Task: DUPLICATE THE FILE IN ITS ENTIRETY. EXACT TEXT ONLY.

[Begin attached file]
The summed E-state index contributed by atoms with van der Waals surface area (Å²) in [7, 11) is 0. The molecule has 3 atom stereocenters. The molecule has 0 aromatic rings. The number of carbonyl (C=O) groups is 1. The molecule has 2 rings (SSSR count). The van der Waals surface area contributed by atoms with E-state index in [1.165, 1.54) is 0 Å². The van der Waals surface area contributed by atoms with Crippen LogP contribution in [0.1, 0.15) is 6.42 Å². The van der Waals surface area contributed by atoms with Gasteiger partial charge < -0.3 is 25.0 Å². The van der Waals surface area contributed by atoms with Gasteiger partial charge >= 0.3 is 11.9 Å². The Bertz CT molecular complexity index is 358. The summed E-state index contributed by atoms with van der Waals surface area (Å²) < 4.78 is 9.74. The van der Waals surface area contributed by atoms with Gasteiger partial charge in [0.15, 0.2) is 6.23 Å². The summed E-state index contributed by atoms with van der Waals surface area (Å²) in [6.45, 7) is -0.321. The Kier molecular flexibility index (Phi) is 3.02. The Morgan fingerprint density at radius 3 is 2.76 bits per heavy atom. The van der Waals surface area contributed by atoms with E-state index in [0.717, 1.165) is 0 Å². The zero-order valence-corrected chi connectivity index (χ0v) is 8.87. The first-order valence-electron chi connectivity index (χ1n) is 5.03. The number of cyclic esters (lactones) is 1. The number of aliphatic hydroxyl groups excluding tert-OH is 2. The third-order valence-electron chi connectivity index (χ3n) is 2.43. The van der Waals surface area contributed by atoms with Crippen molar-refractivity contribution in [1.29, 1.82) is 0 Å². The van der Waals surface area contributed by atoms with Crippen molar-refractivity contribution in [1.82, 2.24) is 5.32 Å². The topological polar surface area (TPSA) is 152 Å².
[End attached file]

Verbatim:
The summed E-state index contributed by atoms with van der Waals surface area (Å²) in [7, 11) is 0. The molecule has 3 atom stereocenters. The molecule has 0 aromatic rings. The number of carbonyl (C=O) groups is 1. The molecule has 2 rings (SSSR count). The van der Waals surface area contributed by atoms with E-state index in [1.165, 1.54) is 0 Å². The van der Waals surface area contributed by atoms with Crippen LogP contribution in [0.1, 0.15) is 6.42 Å². The van der Waals surface area contributed by atoms with Gasteiger partial charge < -0.3 is 25.0 Å². The van der Waals surface area contributed by atoms with Gasteiger partial charge >= 0.3 is 11.9 Å². The Bertz CT molecular complexity index is 358. The summed E-state index contributed by atoms with van der Waals surface area (Å²) < 4.78 is 9.74. The van der Waals surface area contributed by atoms with Gasteiger partial charge in [0.15, 0.2) is 6.23 Å². The summed E-state index contributed by atoms with van der Waals surface area (Å²) in [6.45, 7) is -0.321. The Kier molecular flexibility index (Phi) is 3.02. The Morgan fingerprint density at radius 3 is 2.76 bits per heavy atom. The van der Waals surface area contributed by atoms with E-state index in [0.717, 1.165) is 0 Å². The zero-order valence-corrected chi connectivity index (χ0v) is 8.87. The first-order valence-electron chi connectivity index (χ1n) is 5.03. The number of cyclic esters (lactones) is 1. The number of aliphatic hydroxyl groups excluding tert-OH is 2. The third-order valence-electron chi connectivity index (χ3n) is 2.43. The van der Waals surface area contributed by atoms with Crippen molar-refractivity contribution in [1.29, 1.82) is 0 Å². The van der Waals surface area contributed by atoms with Crippen molar-refractivity contribution in [1.82, 2.24) is 5.32 Å². The topological polar surface area (TPSA) is 152 Å².